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Saturday, June 19, 2021 | 03:50 am
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What the Tech Ecosystems of Tomorrow Might Look Like

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What the Tech Ecosystems of Tomorrow Might Look Like

Like most industries, the U.S. technology ecosystem has gone through significant changes over the past year as remote work has become the norm for so many companies. In the tech world, however, significant portions of the workforce were already partially or even fully remote well before 2020; the pandemic has simply accelerated this shift.

Now, as remote work continues, tech companies of all sizes are increasingly less interested in where their software development teams physically live and more interested in what opportunities a remote environment may bring to draw from a broader talent pool. We expect this will fuel continued change in where technology ecosystems are clustered and dispersed across the United States.

Over the last several years, approximately 75 percent of U.S. venture capital has been invested in four primary markets: San Francisco, Los Angeles, New York, and Boston, according to PitchBook data. Because many technology companies burn through cash and require funding to sustain their operations while they scale their offerings, we expect U.S. companies will generally continue to experience the most success in these main hubs.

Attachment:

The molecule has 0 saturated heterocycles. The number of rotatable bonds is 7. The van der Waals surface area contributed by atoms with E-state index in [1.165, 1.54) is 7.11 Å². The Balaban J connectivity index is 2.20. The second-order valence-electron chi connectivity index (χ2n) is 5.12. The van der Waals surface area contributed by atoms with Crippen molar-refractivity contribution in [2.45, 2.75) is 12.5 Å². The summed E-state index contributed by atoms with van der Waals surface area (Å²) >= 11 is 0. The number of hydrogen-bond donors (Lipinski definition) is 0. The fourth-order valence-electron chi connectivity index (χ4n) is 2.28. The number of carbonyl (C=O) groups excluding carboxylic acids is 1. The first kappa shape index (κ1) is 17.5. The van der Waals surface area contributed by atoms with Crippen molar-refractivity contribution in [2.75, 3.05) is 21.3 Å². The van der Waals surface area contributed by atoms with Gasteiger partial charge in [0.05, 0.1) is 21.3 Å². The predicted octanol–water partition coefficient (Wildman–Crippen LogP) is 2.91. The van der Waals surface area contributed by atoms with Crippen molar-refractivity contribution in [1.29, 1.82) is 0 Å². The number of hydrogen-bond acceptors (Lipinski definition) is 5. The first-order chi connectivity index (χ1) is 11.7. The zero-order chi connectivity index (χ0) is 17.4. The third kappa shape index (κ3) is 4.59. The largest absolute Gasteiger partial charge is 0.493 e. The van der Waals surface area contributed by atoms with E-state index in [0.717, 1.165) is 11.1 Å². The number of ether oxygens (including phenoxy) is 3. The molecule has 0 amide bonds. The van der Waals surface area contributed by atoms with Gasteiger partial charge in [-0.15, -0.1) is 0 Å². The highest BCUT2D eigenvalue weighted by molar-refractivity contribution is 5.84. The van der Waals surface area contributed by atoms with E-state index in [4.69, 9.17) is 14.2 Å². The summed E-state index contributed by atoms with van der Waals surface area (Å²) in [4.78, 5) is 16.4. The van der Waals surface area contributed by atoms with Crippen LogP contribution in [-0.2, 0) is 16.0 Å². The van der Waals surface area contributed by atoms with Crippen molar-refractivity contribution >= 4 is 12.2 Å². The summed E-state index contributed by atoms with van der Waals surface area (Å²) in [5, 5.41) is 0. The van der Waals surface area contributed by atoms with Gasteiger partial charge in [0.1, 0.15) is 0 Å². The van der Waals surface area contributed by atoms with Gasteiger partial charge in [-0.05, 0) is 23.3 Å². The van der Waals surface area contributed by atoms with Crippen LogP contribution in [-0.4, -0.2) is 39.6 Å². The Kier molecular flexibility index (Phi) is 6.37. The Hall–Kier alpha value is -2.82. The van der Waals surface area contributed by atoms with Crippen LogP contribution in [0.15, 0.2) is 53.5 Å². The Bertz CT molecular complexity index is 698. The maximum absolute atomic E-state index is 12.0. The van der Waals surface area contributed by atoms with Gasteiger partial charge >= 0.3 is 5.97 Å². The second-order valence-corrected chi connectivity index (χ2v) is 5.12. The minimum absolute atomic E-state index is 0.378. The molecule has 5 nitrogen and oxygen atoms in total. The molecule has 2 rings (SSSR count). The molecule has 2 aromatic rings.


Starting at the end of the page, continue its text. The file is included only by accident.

However, data from Silicon Valley Bank’s State of the Markets 2021 Q1 report reveals a shift that happened last year toward more startup activity in non-core metro areas, outside of traditional innovation hubs.

“Especially in the Bay Area and Boston, you see a significant number of companies being started in the ’burbs relative to the city centers,” Silicon Valley Bank senior market manager Dan Allred said during RSM’s February Tech Connection event, which brought together a panel of industry leaders to discuss the SVB report.

In 2020, 25 percent of Bay Area startups were headquartered in San Francisco, and 10 percent were headquartered in Palo Alto — a decrease for both cities compared to 2019, according to SVB’s report, which used data on the share of the bank’s clients onboarded to its startup banking group by city. Sixty-five percent of startups were headquartered in parts of the Bay Area outside of those two cities last year — up from 55 percent in 2019. The share of Boston-area startups headquartered in non-core metro areas also saw an increase in 2020 to 72 percent, compared to 58 percent in 2019. In the city of Boston itself, the number dropped from 22 percent in 2019 to 18 percent last year, according to SVB.

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